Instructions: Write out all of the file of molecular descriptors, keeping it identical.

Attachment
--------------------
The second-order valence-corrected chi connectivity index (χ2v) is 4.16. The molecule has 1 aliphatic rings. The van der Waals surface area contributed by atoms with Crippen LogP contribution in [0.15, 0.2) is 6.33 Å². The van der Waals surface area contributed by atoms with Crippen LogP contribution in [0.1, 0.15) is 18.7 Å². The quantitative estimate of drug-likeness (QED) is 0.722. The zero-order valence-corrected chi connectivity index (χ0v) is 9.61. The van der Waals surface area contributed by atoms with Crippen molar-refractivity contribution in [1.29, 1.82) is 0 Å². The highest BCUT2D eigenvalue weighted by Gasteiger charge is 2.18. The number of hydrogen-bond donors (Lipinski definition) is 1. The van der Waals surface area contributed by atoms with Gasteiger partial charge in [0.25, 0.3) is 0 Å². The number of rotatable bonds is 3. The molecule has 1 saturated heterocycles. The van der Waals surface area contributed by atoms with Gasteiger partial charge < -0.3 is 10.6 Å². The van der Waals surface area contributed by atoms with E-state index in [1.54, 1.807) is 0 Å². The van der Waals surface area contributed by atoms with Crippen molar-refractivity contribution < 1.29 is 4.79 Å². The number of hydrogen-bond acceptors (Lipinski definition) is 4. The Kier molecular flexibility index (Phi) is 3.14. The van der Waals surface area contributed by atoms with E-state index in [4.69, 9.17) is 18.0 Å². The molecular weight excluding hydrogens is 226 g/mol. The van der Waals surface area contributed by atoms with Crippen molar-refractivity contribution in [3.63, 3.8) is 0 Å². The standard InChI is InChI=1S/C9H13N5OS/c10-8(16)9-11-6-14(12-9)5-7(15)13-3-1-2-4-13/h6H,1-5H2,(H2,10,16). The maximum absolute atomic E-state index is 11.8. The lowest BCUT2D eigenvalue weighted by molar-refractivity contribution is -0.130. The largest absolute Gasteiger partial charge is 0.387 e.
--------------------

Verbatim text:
The second-order valence-corrected chi connectivity index (χ2v) is 4.16. The molecule has 1 aliphatic rings. The van der Waals surface area contributed by atoms with Crippen LogP contribution in [0.15, 0.2) is 6.33 Å². The van der Waals surface area contributed by atoms with Crippen LogP contribution in [0.1, 0.15) is 18.7 Å². The quantitative estimate of drug-likeness (QED) is 0.722. The zero-order valence-corrected chi connectivity index (χ0v) is 9.61. The van der Waals surface area contributed by atoms with Crippen molar-refractivity contribution in [1.29, 1.82) is 0 Å². The highest BCUT2D eigenvalue weighted by Gasteiger charge is 2.18. The number of hydrogen-bond donors (Lipinski definition) is 1. The van der Waals surface area contributed by atoms with Gasteiger partial charge in [0.25, 0.3) is 0 Å². The number of rotatable bonds is 3. The molecule has 1 saturated heterocycles. The van der Waals surface area contributed by atoms with Gasteiger partial charge < -0.3 is 10.6 Å². The van der Waals surface area contributed by atoms with E-state index in [1.54, 1.807) is 0 Å². The van der Waals surface area contributed by atoms with Crippen molar-refractivity contribution < 1.29 is 4.79 Å². The number of hydrogen-bond acceptors (Lipinski definition) is 4. The Kier molecular flexibility index (Phi) is 3.14. The van der Waals surface area contributed by atoms with E-state index in [4.69, 9.17) is 18.0 Å². The molecular weight excluding hydrogens is 226 g/mol. The van der Waals surface area contributed by atoms with Crippen molar-refractivity contribution in [3.63, 3.8) is 0 Å². The standard InChI is InChI=1S/C9H13N5OS/c10-8(16)9-11-6-14(12-9)5-7(15)13-3-1-2-4-13/h6H,1-5H2,(H2,10,16). The maximum absolute atomic E-state index is 11.8. The lowest BCUT2D eigenvalue weighted by molar-refractivity contribution is -0.130. The largest absolute Gasteiger partial charge is 0.387 e.